I gathered plenty of data on Robert L. Mitchells, but most of the data wasn't relevant to the Robert L. Mitchell I was investigating. Each search yielded multiple results, including some records with outdated information about me and others with totally inaccurate data. In some cases, aggregated data clearly had been mismatched, which appeared to be the result of mashing together two different Robert Mitchells into one identity.
ZabaSearch pulled up only an e-mail address I don't use and another that no longer exists, but it did find my mailing address, which it displayed on a satellite map. WhitePages.com had my name and phone number associated with a wrong address. Switchboard incorrectly described my home telephone number as unlisted. PublicInfoGuide.com found a residential address but listed four "relatives" that I never knew I had. PeopleFinders returned an address and phone number in another state where I had lived 20 years ago.
In some cases, part of the search results, such as the full address or e-mail address, was deliberately omitted. PeopleFinders located a Robert L. Mitchell in the correct town but wanted $1.95 for the full address. As up charges go, that was cheap: US Search wanted $10 to divulge the full address. I found it unnecessary to pay for these results, since different sites tended to provide different information upfront -- I could piece together all the bits of free information from various sites.
My Computerworld affiliation didn't turn up initially, nor did my business phone lines or my cell phone number. A search at ZoomInfo produced my correct title and Computerworld affiliation, but the work history was a comedy of errors, including incorrect titles and a stint as a PC World contributor that I must have forgotten. Under "Education," the results simply said "MSN dial-up."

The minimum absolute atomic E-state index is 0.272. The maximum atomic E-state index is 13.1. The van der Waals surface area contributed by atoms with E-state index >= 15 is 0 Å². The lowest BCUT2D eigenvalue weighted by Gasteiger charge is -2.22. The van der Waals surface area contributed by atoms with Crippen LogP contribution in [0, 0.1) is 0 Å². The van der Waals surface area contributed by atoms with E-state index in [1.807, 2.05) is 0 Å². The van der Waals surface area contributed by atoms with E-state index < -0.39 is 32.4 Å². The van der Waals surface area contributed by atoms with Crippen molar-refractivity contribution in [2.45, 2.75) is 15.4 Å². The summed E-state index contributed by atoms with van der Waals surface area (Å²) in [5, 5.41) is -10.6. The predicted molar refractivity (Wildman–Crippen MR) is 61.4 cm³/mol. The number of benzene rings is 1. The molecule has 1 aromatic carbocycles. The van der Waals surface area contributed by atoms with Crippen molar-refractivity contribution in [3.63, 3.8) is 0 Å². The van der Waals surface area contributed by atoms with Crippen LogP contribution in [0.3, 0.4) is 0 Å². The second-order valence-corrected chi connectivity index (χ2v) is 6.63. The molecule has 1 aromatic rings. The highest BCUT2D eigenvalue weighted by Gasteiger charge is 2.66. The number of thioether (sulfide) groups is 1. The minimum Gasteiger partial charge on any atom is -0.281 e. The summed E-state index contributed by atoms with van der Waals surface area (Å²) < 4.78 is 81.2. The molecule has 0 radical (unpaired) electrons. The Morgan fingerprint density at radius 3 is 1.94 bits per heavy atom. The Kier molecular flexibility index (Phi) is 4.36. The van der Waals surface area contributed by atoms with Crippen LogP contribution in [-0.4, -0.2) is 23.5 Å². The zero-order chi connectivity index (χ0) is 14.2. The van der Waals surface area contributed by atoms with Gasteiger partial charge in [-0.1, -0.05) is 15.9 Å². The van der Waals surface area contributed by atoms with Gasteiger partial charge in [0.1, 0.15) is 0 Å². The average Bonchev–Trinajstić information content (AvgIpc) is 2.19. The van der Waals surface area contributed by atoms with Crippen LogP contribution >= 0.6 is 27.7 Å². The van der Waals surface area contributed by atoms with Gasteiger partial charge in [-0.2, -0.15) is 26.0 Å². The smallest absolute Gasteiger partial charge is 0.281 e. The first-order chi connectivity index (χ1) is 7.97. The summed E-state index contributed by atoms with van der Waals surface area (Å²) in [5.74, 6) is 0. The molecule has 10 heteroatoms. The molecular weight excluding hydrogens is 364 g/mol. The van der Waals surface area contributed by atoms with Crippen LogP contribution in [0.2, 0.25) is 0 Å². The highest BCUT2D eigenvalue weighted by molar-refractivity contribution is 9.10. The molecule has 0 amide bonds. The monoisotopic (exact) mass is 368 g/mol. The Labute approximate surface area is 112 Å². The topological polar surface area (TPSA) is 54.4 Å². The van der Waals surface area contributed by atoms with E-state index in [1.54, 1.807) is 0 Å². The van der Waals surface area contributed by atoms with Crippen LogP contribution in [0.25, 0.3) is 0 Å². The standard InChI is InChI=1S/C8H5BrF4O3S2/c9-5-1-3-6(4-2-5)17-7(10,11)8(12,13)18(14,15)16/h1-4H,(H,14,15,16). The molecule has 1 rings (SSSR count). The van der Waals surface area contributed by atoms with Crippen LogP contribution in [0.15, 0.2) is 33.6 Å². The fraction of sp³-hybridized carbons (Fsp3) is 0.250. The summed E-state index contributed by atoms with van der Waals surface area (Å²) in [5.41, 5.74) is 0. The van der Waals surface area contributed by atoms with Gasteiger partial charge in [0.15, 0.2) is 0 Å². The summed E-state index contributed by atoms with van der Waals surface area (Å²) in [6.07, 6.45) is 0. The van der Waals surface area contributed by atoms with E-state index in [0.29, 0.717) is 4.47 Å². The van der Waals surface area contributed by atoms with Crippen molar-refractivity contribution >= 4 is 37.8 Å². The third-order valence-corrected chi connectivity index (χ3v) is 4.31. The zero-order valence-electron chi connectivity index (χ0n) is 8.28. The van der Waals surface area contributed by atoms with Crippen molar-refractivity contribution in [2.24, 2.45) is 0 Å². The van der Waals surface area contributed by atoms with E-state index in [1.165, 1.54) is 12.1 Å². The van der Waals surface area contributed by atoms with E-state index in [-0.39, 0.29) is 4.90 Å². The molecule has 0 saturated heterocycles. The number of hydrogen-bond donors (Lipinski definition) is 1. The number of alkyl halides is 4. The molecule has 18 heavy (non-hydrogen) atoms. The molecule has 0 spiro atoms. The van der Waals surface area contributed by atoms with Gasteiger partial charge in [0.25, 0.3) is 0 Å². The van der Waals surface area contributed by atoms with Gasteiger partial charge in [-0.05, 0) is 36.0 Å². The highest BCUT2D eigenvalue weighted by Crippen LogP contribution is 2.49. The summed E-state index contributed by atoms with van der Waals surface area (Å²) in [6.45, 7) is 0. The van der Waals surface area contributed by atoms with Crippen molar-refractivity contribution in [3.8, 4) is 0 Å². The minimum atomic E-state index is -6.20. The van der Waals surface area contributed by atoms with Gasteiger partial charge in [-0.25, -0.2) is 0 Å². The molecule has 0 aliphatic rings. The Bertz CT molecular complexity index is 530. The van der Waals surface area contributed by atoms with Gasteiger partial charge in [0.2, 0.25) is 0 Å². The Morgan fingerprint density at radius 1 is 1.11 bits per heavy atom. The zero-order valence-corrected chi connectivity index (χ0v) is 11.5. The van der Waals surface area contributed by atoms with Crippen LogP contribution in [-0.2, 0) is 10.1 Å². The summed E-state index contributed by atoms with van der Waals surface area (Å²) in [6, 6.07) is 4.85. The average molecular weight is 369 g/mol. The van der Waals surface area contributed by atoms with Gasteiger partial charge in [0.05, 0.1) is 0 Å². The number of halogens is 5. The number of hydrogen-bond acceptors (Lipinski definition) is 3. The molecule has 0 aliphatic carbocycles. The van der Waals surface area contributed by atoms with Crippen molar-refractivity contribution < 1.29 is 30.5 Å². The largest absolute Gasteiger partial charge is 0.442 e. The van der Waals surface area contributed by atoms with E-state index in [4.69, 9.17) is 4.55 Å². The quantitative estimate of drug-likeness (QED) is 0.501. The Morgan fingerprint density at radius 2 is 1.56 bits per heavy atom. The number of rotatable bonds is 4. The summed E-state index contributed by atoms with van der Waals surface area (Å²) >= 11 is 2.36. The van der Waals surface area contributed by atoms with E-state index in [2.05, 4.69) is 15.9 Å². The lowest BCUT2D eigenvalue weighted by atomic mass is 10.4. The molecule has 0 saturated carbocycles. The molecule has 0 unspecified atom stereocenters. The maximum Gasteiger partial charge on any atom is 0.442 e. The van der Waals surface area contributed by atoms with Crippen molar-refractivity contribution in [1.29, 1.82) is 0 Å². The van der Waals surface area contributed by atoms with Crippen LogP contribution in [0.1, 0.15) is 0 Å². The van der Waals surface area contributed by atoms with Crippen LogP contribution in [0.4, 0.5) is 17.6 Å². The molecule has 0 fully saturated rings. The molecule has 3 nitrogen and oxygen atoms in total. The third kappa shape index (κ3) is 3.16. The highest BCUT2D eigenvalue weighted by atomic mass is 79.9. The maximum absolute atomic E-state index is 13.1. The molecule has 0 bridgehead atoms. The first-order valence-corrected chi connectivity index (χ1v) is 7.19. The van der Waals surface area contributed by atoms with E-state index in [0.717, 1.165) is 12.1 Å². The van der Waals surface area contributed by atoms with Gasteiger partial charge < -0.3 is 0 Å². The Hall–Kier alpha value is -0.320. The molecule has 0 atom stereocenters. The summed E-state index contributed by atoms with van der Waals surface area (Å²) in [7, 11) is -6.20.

Source: Search engines
Information discovered:Age, phone numbers, Computerworld affiliation, Computerworld stories, blog posts, identifying photos, social network and nonprofit affiliations, editorial award
I continued my research with the commercial search engines, including Google , Yahoo Search , Microsoft's Live Search , Dogpile and Vivisimo's Clusty . I used combinations of my name, job title, business name and location, and I concerned myself with only the first few pages of results.
As I encountered new information, I added it to my search criteria and ran searches again and again. The search engines divulged my age, phone numbers, my identities on three social networking sites and dates when I had signed up, my positions with two nonprofit organizations, links to Computerworld stories, blog links, a few snarky remarks about my stories and an announcement that a Computerworld story I wrote won an ASBPE award in 2007.